The middle bench is used for tall growing plants and the side benches for the dwarfer ones. Often the space that would be occupied by the bench is used by standing the plants on the floor or planting them out, as you do with smilax, etc. If four or five houses are used for the same kind of plants, for instance chrysanthemums, ferns, lilies, then geraniums, or maybe all palms, then there is no need of a partition wall, but unless you are in a big way of business you will find it much safer to have a partition between them. You so often want to keep one house a little warmer or cooler than others, or in fumigating you may find it very inconvenient to have to fill the whole lot with smoke when there were plants in some that you did not want to smoke.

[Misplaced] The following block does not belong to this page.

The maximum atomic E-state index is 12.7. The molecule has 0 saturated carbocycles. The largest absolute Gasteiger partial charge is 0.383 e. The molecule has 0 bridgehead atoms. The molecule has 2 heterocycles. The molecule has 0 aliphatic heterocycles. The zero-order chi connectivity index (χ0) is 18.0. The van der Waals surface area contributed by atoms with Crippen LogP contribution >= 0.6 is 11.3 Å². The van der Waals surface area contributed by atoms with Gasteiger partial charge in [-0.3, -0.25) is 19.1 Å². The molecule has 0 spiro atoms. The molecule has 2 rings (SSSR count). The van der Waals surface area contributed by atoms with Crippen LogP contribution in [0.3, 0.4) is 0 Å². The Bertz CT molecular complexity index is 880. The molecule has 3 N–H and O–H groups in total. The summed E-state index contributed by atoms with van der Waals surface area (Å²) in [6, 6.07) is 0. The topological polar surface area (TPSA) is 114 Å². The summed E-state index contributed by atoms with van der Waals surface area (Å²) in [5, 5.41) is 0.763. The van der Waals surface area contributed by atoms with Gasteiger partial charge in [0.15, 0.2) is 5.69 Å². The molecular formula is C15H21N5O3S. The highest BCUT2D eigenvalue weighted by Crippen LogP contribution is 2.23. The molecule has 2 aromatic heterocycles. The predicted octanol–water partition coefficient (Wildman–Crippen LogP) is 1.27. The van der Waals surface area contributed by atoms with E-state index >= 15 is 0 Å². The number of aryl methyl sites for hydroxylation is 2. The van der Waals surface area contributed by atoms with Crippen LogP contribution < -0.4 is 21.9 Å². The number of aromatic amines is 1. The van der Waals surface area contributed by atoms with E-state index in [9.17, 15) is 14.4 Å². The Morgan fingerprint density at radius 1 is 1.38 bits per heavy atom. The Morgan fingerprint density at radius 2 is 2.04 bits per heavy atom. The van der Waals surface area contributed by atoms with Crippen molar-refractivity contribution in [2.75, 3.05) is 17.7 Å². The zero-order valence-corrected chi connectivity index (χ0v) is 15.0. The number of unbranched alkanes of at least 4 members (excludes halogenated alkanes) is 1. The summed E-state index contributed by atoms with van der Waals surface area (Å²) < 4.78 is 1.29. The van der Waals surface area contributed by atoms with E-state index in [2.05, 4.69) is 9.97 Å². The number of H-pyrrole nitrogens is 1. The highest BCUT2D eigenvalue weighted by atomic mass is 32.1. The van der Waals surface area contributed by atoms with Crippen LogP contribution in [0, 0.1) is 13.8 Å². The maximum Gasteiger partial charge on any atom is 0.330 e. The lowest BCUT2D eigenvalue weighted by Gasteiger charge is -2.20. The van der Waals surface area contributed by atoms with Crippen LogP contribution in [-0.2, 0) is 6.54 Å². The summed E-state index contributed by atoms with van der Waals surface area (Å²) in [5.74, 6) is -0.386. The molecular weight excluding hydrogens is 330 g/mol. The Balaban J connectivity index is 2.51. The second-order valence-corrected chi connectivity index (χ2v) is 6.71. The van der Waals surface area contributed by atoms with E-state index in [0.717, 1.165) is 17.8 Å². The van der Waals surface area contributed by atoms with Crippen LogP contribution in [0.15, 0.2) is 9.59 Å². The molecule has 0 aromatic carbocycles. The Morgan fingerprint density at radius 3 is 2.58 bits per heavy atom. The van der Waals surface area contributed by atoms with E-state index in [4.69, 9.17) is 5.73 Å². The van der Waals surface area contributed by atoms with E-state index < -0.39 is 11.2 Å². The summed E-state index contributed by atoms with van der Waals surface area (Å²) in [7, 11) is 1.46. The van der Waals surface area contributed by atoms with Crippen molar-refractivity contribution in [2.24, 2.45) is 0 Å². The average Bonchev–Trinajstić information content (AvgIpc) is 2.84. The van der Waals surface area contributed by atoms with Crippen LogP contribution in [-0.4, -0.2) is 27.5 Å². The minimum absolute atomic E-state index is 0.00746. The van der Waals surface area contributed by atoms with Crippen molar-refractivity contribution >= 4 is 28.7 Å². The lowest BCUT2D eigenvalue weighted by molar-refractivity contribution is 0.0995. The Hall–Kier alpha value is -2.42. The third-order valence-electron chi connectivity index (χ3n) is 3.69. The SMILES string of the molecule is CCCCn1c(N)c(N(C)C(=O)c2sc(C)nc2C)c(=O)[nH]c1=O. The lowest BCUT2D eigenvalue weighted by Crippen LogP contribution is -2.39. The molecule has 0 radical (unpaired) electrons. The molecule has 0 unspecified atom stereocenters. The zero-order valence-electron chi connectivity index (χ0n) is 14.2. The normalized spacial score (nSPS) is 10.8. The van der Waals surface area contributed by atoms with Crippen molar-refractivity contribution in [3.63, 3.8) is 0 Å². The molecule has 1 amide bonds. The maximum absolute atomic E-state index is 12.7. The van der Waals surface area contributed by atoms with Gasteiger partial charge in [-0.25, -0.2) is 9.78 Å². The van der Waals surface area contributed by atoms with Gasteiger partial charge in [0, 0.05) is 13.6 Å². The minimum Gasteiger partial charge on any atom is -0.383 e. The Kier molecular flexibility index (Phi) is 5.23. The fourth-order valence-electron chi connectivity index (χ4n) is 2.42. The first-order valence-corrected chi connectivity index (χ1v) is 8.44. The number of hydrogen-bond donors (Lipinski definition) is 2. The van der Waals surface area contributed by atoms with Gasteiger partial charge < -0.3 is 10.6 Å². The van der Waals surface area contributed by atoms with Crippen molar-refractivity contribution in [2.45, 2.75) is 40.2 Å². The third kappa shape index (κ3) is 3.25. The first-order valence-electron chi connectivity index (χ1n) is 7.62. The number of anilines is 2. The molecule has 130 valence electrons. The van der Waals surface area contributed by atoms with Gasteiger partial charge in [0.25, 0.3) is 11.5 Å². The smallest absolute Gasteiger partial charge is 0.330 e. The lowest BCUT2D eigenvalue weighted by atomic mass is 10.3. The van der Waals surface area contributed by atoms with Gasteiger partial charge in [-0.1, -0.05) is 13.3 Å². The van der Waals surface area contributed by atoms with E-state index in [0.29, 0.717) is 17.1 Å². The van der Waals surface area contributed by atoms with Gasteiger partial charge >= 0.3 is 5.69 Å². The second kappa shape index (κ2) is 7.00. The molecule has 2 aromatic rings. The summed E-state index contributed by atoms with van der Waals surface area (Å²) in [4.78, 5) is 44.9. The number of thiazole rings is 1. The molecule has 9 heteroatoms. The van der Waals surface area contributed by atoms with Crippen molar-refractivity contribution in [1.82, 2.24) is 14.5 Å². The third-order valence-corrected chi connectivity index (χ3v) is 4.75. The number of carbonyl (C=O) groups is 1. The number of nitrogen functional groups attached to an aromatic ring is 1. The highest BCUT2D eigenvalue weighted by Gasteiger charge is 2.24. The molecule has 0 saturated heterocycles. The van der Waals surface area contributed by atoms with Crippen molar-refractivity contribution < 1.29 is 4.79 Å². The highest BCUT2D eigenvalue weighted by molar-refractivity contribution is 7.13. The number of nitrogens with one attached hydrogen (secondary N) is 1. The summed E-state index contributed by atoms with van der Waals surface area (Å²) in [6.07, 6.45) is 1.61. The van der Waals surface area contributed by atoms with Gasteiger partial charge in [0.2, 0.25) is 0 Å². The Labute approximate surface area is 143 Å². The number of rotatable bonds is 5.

Another style of house for general plant growing that is, I think, more economical to build and easier to work, is one of twenty-two feet. This will allow an 18-inch path against each wall, three benches a little short of five feet six inches each and two more paths one foot six inches each. The heating would be but a trifle more, the first cost of glass and bars but a fraction, and the walls and the gutters no more. In these houses the heating pipes, whether of steam or hot water, are against the walls, away from the plants, where there is no danger of encouraging red spider. Where the houses are built in this way the posts should be five feet, so as to give headroom in the outside paths. The benches in these houses could be any height to suit your plants.